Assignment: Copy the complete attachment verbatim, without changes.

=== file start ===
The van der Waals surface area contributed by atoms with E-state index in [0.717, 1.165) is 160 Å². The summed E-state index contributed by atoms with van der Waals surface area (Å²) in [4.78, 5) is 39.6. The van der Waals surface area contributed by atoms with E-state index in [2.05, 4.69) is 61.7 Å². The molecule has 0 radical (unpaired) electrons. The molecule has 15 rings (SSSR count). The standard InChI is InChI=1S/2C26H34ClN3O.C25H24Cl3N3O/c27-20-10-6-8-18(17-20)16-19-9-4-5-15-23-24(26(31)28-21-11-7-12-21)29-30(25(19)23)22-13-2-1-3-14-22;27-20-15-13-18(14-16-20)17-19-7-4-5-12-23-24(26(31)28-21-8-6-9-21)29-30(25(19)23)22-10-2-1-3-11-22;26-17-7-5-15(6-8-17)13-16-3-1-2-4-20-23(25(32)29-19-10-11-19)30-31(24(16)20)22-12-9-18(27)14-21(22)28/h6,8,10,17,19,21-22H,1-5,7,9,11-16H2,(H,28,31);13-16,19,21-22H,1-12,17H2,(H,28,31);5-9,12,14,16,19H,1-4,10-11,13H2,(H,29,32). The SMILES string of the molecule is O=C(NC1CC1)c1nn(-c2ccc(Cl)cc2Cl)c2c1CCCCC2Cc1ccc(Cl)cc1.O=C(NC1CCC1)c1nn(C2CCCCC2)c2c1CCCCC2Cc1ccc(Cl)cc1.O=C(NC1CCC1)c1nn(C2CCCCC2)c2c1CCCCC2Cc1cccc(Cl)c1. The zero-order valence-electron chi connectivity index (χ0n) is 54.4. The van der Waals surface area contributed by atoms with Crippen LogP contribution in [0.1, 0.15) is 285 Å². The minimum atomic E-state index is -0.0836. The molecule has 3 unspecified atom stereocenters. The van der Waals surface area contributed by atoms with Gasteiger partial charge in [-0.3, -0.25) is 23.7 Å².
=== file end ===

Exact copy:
The van der Waals surface area contributed by atoms with E-state index in [0.717, 1.165) is 160 Å². The summed E-state index contributed by atoms with van der Waals surface area (Å²) in [4.78, 5) is 39.6. The van der Waals surface area contributed by atoms with E-state index in [2.05, 4.69) is 61.7 Å². The molecule has 0 radical (unpaired) electrons. The molecule has 15 rings (SSSR count). The standard InChI is InChI=1S/2C26H34ClN3O.C25H24Cl3N3O/c27-20-10-6-8-18(17-20)16-19-9-4-5-15-23-24(26(31)28-21-11-7-12-21)29-30(25(19)23)22-13-2-1-3-14-22;27-20-15-13-18(14-16-20)17-19-7-4-5-12-23-24(26(31)28-21-8-6-9-21)29-30(25(19)23)22-10-2-1-3-11-22;26-17-7-5-15(6-8-17)13-16-3-1-2-4-20-23(25(32)29-19-10-11-19)30-31(24(16)20)22-12-9-18(27)14-21(22)28/h6,8,10,17,19,21-22H,1-5,7,9,11-16H2,(H,28,31);13-16,19,21-22H,1-12,17H2,(H,28,31);5-9,12,14,16,19H,1-4,10-11,13H2,(H,29,32). The SMILES string of the molecule is O=C(NC1CC1)c1nn(-c2ccc(Cl)cc2Cl)c2c1CCCCC2Cc1ccc(Cl)cc1.O=C(NC1CCC1)c1nn(C2CCCCC2)c2c1CCCCC2Cc1ccc(Cl)cc1.O=C(NC1CCC1)c1nn(C2CCCCC2)c2c1CCCCC2Cc1cccc(Cl)c1. The zero-order valence-electron chi connectivity index (χ0n) is 54.4. The van der Waals surface area contributed by atoms with Crippen LogP contribution in [0.1, 0.15) is 285 Å². The minimum atomic E-state index is -0.0836. The molecule has 3 unspecified atom stereocenters. The van der Waals surface area contributed by atoms with Gasteiger partial charge in [-0.3, -0.25) is 23.7 Å².